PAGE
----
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How To Tie A Reef Knot

The reef knot is an ancient knot. It’s often used to attach a rope or line around an object. It can also be used to join two ropes of similar size. It’s a relatively simple and reliable knot. It’s also known as the square knot and the Hercules knot. It has a wide variety of uses, including being an alternative to the granny knot when tying shoelaces. 

How To Tie The Reef Knot

The basis of the reef knot is actually an overhand knot, which you likely use to tie your shoelaces each day. 

1. Hold an end of the rope in each hand

Reef Knot 1

2. Make an X, crossing the two ends

Reef Knot 2

3. Bring the left end over the right end and tuck under creating an overhand knot

Reef Knot 3

4. Bring the right end over the left and tuck under creating a second overhand knot 

Reef Knot 4

5. To tighten the knot, hold a standing and tag end in each hand and pull. 

Reef Knot 5

Tips on Tying The Knot

When the knot is finished, both tag ends should be on the same side. If they aren’t, you might have made a thief knot instead, which is less secure than the reef knot. The knot is secured by the friction from the ropes.It doesn’t work well with nylon rope because it doesn’t supply enough friction. You can add a half hitch to each end of the rope for added security. 

For a more in-depth tutorial and additional information on the reef knot, check out our video!

Variations On Tying the Knot

One variation of the knot is a half square knot. This is often used in macrame, and is tied with four pieces of yarn. To tie the knot, lay four pieces of yarn side by side. Take the rightmost strand and pass it over the two middle strands. Bring it under the left strand. Take the strand on the left and pass it under the two middle stands, then through the loop formed by the stand on the right. Pull on the edge strands to tighten. 

The double square knot is similar, but it uses 8 pieces of rope or yarn. Work with four pieces in the middle, and two pieces on each side. The two rightmost strands will go over the four middle stands and beneath the two left stands. Then the left two stands pass underneath the four middle strands and through the loop formed by the two stands on the right. Hold all four outer stands and pull tight. 

The granny knot can easily be tied instead of the reef knot. A reef knot is tied by going left over right, and then right over left. A granny knot is tied by going left over right, and then left over right again. The granny knot is less secure and is rarely used intentionally. 

Advantages of this Knot

The biggest advantage of this knot is it being easy to tie. You can easily tie it in the dark or rain when visibility is very low. It can be tied very quickly. It has an incredibly wide range of uses, from macrame and jewelry making to sailing. It’s easy to untie as well, and doesn’t jam often. 

Disadvantages of the knot

The reef knot is relatively weak compared to many other knots. It’s strength rating is 45%. It is ideal for light duty applications, but it shouldn’t be used in lifesaving situations. Unfortunately, using this knot for inappropriate applications has resulted in more deaths than any other knot.

One of the issues is that it is often used as a bend. The knot is not designed to function as a reliable bend. The other issue is it’s often mis-tied into a granny knot, which is much less secure. Lastly, the knot is unsuitable for smooth ropes and likely to come undone when tied with nylon or similar materials.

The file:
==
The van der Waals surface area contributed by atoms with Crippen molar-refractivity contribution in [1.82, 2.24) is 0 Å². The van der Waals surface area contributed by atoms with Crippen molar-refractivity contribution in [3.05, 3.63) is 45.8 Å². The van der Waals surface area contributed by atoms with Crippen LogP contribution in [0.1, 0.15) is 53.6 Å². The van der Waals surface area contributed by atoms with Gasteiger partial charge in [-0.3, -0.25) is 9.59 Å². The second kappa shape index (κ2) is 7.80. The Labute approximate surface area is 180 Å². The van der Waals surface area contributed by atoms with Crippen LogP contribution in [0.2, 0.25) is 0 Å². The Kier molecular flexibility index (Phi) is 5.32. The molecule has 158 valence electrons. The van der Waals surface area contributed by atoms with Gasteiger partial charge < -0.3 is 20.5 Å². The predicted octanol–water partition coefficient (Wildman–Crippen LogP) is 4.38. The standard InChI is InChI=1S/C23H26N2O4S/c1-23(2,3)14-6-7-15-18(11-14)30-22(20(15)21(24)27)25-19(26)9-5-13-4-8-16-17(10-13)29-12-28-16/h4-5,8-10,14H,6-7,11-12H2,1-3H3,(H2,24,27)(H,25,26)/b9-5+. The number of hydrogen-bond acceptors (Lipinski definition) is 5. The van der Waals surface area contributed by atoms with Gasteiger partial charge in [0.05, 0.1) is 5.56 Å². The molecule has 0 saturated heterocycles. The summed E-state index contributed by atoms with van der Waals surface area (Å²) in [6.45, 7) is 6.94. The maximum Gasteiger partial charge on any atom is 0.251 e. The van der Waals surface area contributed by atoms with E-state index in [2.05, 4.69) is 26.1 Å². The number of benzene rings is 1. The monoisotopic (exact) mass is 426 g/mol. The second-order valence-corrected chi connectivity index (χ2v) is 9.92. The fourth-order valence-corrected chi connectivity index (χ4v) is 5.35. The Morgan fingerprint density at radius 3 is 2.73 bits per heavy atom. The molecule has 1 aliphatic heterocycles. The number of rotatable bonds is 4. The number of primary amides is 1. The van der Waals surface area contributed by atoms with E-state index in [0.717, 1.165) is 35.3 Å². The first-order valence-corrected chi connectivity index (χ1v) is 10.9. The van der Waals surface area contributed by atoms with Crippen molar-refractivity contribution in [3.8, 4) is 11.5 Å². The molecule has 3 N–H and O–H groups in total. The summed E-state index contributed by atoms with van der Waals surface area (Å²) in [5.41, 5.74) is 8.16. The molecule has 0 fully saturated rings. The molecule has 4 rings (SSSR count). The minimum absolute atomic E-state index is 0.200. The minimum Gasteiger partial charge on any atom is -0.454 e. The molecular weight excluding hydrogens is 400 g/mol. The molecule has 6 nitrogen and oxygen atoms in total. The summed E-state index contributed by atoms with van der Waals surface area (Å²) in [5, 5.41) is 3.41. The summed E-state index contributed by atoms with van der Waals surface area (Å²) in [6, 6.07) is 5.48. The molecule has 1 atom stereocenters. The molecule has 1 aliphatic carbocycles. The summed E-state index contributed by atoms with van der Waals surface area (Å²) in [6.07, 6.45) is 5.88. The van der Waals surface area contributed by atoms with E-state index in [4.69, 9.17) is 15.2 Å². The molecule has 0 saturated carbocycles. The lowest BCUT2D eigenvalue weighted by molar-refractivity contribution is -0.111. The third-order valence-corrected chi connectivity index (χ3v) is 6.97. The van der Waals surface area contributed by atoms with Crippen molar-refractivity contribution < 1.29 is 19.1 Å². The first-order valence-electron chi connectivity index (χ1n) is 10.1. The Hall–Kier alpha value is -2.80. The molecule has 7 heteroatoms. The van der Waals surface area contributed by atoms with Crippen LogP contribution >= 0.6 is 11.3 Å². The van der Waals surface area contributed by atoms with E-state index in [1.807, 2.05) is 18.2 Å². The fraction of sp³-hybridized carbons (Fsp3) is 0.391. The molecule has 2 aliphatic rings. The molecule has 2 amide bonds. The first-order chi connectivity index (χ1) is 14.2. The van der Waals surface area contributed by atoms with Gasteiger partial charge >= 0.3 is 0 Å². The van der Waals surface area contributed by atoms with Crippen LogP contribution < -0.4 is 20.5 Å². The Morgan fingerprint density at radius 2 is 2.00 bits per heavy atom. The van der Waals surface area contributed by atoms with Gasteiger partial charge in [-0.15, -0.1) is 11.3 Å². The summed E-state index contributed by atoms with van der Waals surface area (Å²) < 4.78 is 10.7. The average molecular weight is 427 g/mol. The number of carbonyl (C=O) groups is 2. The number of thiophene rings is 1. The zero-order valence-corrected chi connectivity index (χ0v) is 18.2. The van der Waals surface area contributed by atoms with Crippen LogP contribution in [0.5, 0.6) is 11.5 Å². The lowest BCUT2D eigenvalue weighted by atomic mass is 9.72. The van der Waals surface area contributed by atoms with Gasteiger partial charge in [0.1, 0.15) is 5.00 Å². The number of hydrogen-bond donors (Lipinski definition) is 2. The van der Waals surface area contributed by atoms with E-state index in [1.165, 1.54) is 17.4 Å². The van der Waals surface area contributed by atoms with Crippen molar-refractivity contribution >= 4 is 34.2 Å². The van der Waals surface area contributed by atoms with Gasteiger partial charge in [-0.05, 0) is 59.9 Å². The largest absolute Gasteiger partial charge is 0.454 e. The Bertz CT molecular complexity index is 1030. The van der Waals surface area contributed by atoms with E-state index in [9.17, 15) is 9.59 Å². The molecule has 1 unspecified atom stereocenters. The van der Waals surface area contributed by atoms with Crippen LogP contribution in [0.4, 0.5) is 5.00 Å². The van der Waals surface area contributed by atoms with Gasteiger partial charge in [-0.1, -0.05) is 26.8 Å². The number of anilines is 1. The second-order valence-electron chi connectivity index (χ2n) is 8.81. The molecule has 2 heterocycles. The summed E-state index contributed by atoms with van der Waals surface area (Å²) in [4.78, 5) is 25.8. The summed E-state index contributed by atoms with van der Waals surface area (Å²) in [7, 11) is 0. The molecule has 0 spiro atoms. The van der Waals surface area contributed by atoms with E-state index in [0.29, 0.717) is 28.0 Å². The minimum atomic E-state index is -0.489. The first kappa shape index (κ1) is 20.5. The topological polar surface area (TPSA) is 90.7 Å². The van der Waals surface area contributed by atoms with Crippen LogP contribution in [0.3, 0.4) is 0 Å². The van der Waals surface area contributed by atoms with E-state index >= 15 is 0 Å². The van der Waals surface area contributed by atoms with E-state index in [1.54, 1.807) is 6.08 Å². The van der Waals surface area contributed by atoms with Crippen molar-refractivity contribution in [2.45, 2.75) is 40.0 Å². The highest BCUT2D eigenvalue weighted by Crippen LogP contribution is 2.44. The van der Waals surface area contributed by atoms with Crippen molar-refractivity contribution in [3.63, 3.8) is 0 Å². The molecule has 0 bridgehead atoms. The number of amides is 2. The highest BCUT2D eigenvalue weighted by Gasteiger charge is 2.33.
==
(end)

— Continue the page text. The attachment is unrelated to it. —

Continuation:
History of the Knot

The reef knot itself is 4,000 years old or more. It was used by the ancient Greeks, who called it a Hercules knot. It was believed that when bandages were tied with the knot, the wound would heal faster, according to Pliny’s Natural History.

It’s still a favored knot for tying triangular bandages. The first known mention of it being called the reef knot is 1794, because it was used to reef sails. This ties part of the sail down to keep it from catching in strong winds.

One advantage of the knot was that a seasoned sailor could release it with one hand using the weight of the sail to aid in untying the knot.In 1841, Dana’s maritime compendium A Seaman’s Friend coined the term square knot in reference to the reef knot. 

In more recent years, the knot has found favor with the boy scouts and the U.S. military. It’s taught in boy scouts, and features in knot tying competitions. The U.S. Army is said to use this knot for tying combat boots. It has no loops to snag, and the ends can easily be tucked into the top of the boot. 

Uses For The Reef Knot

Survival Situations

The reef knot should not be used in rescue operations because it isn’t a load-bearing knot. However, it is an excellent knot for tying bandages and sutures. 


The reef knot’s namesake comes from being used in sailing. Sails are made with reef points, which provides lengths of cord to cinch the sails to tighten them. The reef knot is simple to tie and release, making it perfect for this application. 


A reef knot can be used in many cases when you want to cinch something tight. Rope belts, and tying parcels with twine are a few examples. It’s used to tie the belt, or obi, in martial arts uniforms known as keikogi. It’s also a great way to tie shoelaces. Since it doesn’t leave the characteristic loops, it’s ideal for shorter laces or situations that require laces to be tucked into the shoe for safety. 

The reef knot is used in macrame to create textiles. It’s also used to create paracord and friendship bracelets. The knot is also very useful in making beaded jewelry. It’s usually used to secure two ends of leather, elastic cord, or yarn. 

Related Knots

Granny knot: Easy to tie but inferior to reef knot

Sheet bend: More secure as a bend, can be used with different size ropes

Surgeon’s knot: Square knot with a twist, often used to tie sutures and in fishing